At the request of Arks, I am starting this thread. The same information has been placed in the Letaba thread.
Beeld and Kruger Park Times newspapers will probably carry a story about the bat situation in Letaba soon, so I thought I will inform you of the situation.
Visitors alerted KNP officials to the fact that there were dead bats near one of the "bat houses" in Letaba Rest Camp on Saturday July 14, 2007.
The section ranger for Letaba Ranger Section, Mr Joe Nkuna and his staff had also noticed dead bats, particularly around the bat house in the Ranger Post and alerted State Vet Dr Dewald Keet (from the Department of Agriculture's Veterinary Services).
Staff from the camp, in particular from People and Conservation (Ms Kirsty Redman's staff), was alerted and started collecting bat carcasses on the request of Dr Keet.
On Monday and Tuesday (July 16 - 17), 140 carcasses were picked up near the bat house at Letaba Ranger Post, 134 carcasses were picked up near the bat houses in Letaba Camp and 500-odd were found in the Linen Room of the camp.
On Wednesday (July 18 ) a further 200 carcasses were picked up all around Letaba.
On Thursday (July 19) a further 100 carcasses were picked up.
Dr Dewald Keet (State Vet, Department of Agriculture's Veterinary Services) contacted Professor Bob Swanepoel at the National Institute of Communicable Diseases in Pretoria as he couldn't find any specific reason why the bats died. Dr Keet has ruled out rabies.
Prof Swanepoel and his team came to Kruger (Letaba) to investigate and arrived on Thursday July 19.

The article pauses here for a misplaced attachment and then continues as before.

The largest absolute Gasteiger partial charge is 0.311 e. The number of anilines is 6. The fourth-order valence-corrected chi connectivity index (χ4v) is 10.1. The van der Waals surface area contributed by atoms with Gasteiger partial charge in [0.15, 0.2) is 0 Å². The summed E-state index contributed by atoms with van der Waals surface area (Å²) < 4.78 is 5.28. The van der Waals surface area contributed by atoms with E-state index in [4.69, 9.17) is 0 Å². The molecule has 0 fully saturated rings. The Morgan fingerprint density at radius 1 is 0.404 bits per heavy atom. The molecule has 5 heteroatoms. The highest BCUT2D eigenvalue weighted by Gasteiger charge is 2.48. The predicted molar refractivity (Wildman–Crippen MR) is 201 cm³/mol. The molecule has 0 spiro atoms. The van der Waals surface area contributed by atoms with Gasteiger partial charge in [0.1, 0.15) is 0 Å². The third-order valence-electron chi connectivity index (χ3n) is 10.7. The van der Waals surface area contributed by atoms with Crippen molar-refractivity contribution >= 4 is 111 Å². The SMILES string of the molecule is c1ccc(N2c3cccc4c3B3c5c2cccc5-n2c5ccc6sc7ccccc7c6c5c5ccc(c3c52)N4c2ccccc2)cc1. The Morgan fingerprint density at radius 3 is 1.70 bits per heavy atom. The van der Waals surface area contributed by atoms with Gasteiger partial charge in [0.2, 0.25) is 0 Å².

Letaba People and Conservation staff continued to find carcasses, but these were all small amounts. It is believed that they were old carcasses that have been hanging in the houses since the phenomenon started. They also investigated the bat houses and, to our surprise, it was found that more bats had moved in to these houses. These bats are still alive.
Over 1 000 bat carcasses were found in the Letaba area during that week. No new carcasses have been found since then.
In effect, we still don't know what caused the deaths but hopefully Prof Swanepoel and his team will find answers soon. As he has explained to me, there are a number of tests that will need to be carried out and answers don't necessarily come quickly. Some might only come after years of research, but this is another one of those mysteries at the moment. I have asked him to keep me in the loop so I will let everyone know as soon as there are any developments.
- Bat Houses (or hotels) have been erected at a number of rest camps in the Kruger National Park as an environmentally-friendly way of decreasing visitor discomfort when these animals roost in tourist accommodation facilities as, it is hoped, they choose these "bat friendly" facilities rather than the tourist units. There are nine bat houses in Letaba, eight in the camp itself and one at the Ranger's Post;
- The bats found were all Angolan free-tailed bats (Mops condylurus);
- Prof Bob Swanepoel is a well known virologist from the Special Pathogens Unit of the National Institute of Communicable Diseases in Pretoria.
Kruger National Park
110 Years of Conservation Success - Now isn't that worthy of a Celebration!